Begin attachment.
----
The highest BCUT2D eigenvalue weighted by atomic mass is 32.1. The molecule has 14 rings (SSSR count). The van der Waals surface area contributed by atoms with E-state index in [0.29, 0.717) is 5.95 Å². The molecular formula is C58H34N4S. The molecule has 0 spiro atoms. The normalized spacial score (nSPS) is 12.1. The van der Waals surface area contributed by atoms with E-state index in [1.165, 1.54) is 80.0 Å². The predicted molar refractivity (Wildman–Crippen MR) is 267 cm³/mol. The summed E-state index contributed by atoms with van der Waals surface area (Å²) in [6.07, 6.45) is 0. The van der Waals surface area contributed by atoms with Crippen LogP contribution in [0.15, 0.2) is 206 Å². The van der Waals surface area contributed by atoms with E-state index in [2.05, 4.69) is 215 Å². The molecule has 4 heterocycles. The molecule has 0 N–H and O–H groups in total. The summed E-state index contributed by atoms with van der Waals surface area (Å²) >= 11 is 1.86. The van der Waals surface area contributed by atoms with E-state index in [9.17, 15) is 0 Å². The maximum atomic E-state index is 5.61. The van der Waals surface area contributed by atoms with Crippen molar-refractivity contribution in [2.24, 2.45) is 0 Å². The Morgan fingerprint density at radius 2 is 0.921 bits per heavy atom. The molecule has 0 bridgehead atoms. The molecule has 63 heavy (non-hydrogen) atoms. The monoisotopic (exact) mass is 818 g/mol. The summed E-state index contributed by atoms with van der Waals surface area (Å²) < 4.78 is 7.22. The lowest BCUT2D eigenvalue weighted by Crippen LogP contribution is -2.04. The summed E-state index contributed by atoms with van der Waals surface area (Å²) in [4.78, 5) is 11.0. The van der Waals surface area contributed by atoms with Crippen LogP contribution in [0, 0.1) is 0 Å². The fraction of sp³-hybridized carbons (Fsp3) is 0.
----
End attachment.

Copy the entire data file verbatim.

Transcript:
The highest BCUT2D eigenvalue weighted by atomic mass is 32.1. The molecule has 14 rings (SSSR count). The van der Waals surface area contributed by atoms with E-state index in [0.29, 0.717) is 5.95 Å². The molecular formula is C58H34N4S. The molecule has 0 spiro atoms. The normalized spacial score (nSPS) is 12.1. The van der Waals surface area contributed by atoms with E-state index in [1.165, 1.54) is 80.0 Å². The predicted molar refractivity (Wildman–Crippen MR) is 267 cm³/mol. The summed E-state index contributed by atoms with van der Waals surface area (Å²) in [6.07, 6.45) is 0. The van der Waals surface area contributed by atoms with Crippen LogP contribution in [0.15, 0.2) is 206 Å². The van der Waals surface area contributed by atoms with E-state index in [2.05, 4.69) is 215 Å². The molecule has 4 heterocycles. The molecule has 0 N–H and O–H groups in total. The summed E-state index contributed by atoms with van der Waals surface area (Å²) >= 11 is 1.86. The van der Waals surface area contributed by atoms with E-state index in [9.17, 15) is 0 Å². The maximum atomic E-state index is 5.61. The van der Waals surface area contributed by atoms with Crippen molar-refractivity contribution in [2.24, 2.45) is 0 Å². The Morgan fingerprint density at radius 2 is 0.921 bits per heavy atom. The molecule has 0 bridgehead atoms. The molecule has 63 heavy (non-hydrogen) atoms. The monoisotopic (exact) mass is 818 g/mol. The summed E-state index contributed by atoms with van der Waals surface area (Å²) < 4.78 is 7.22. The lowest BCUT2D eigenvalue weighted by Crippen LogP contribution is -2.04. The summed E-state index contributed by atoms with van der Waals surface area (Å²) in [4.78, 5) is 11.0. The van der Waals surface area contributed by atoms with Crippen LogP contribution in [0, 0.1) is 0 Å². The fraction of sp³-hybridized carbons (Fsp3) is 0.